The Real History of Father’s Day


The first Father’s Day celebrations in the United States were held over 100 years ago in communities on opposite coasts: one for coal miners in West Virginia in 1908, another for a Civil War veteran in Spokane, Washington in 1910. But despite interest from impassioned daughters and compassionate presidents of both parties, the holiday wasn’t officially placed on the calendar until 1972, almost 58 years after the creation of Mother’s Day.

The celebration in the small town of Monongah, West Virginia followed the worst coal mining disaster in American history. Some 360 men were killed on December 6, 1907, when two mines of the Fairmont Coal Company exploded. The disaster left 1,000 children fatherless and the town in deep mourning. The cause of the explosion was never discovered. In its aftermath, local Grace Golden Clayton urged her pastor to commemorate the miners.

A church organist whose own father had died a few years earlier, Clayton was burdened by the disaster and the loss of so many fathers. She asked her pastor to remember the men of the mine — including immigrants from Italy, Poland, Russia, Austria, and Turkey — with a special commemoration of fathers who had died providing for their families. The Father’s Day service was held at Williams Memorial Methodist Episcopal Church in Fairmont, West Virginia on July 5, 1908. The altar was decorated with sheaves of ripened wheat, a symbol of resurrection.

“It was partly the explosion that set me to think how important and loved most fathers are,” Clayton recalled to a newspaper. “All those lonely children and the heartbroken wives and mothers made orphans and widows in a matter of a few minutes. Oh, how sad and frightening to have no father, no husband, to turn to at such a sad time.”

The celebration may have been influenced by the first Mother’s Day service celebrated just two months earlier, at a church less than 20 miles away. Anna Jarvis held the first celebration recognizing mothers at Andrews Methodist Episcopal Church on May 10, 1908, in Grafton, West Virginia.

While the Andrews Methodist church became a shrine to mothers, the church where fathers were first celebrated in 1908 — now Central United Methodist — just bears a plaque stating, “First Father’s Day Service, Williams Memorial Methodist Episcopal Church, South, July 5, 1908.”

This West Virginia service didn’t immediately cause the holiday to catch on. Instead, Sonora Smart Dodd — an impassioned daughter of a widowed Civil War veteran — is recognized as the “Mother of Father’s Day.”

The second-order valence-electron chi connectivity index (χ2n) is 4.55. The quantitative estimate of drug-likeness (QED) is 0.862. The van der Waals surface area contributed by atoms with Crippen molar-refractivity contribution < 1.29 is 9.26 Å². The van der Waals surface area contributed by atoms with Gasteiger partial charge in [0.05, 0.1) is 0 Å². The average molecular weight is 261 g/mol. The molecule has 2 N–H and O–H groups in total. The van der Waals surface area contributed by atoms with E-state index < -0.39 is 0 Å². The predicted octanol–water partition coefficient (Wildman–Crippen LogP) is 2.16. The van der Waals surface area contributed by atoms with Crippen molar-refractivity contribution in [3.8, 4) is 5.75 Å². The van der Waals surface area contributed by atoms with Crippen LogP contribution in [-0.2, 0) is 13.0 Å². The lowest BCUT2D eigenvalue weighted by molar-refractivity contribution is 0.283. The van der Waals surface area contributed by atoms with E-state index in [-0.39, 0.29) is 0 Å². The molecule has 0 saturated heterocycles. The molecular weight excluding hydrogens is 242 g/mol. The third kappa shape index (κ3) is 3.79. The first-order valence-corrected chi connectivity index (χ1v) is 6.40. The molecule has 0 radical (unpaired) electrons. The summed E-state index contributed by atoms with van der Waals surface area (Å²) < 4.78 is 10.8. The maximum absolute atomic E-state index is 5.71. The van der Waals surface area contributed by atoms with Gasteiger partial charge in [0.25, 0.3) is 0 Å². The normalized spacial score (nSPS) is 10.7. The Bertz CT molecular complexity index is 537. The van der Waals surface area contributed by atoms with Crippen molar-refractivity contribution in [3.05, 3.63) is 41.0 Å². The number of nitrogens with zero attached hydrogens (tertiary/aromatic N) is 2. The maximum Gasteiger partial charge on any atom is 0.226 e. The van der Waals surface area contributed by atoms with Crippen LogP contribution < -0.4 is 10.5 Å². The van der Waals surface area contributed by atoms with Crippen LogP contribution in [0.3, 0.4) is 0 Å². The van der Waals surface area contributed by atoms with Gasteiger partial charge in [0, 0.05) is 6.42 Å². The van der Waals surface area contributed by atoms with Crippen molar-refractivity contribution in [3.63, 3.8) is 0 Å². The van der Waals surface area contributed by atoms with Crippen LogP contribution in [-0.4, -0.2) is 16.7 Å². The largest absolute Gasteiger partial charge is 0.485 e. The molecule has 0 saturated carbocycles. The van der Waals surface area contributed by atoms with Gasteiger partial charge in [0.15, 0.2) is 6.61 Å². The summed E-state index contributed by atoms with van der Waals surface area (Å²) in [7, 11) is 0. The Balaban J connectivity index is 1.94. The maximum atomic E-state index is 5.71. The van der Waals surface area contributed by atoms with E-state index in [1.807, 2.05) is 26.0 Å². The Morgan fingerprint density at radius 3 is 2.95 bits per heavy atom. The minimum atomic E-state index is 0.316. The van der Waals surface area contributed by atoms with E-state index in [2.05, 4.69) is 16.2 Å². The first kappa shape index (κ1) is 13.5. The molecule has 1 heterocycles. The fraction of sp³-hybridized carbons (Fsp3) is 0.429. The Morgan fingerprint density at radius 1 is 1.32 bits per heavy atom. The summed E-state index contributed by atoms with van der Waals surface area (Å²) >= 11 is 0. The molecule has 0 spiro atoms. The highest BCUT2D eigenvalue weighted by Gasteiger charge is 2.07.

In appreciation of her father William Jackson Smart, who lovingly raised his children alone, Dodd asked the local ministerial association in Spokane, Washington, to honor fathers. A Father’s Day celebration was held on June 19, 1910, at the Spokane YMCA.

Six years later, President Woodrow Wilson — who had made Mother’s Day official in 1914 — joined the Spokane celebration, but failed to get Congress to pass legislation creating a national holiday for dads.

There are several theories for why it took so long to adopt a national Father’s Day. Congress may have been concerned it would become too commercial. Others suggested fathers “did not have the same sentimental appeal as mothers,” and finally, some fathers apparently protested lavish gifts because they thought they would foot the bill.

Historian Timothy Marr suggested men “scoffed at the holiday’s sentimental attempts to domesticate manliness with flowers and gift-giving, or they derided the proliferation of such holidays as a commercial gimmick to sell more products — often paid for by the father himself.”

Despite the setbacks, Dodd continued advocating for the holiday, even while studying at the Chicago Art Institute, writing poetry, and publishing a children’s book. Her mother died when she was 16, leaving her father to raise six children as young as six years old. Dodd recalls her father as a “great home person,” a man who exemplified fatherly love and protection.

“I remember everything about him. He was both father and mother to me and my brothers and sisters,” she told a Spokane newspaper.

It was the second time Smart had been widowed. His first wife died in 1878, leaving Smart to raise their children alone. Two years later he married Ellen Victoria, a widow who brought three children to the marriage, and together they had six more children. In 1898, they sold their coal farm in Arkansas and moved to the Northwest…

Read entire article here.

Original article posted by Christine Weerts at The Federalist. Title altered by Montana Daily Gazette.


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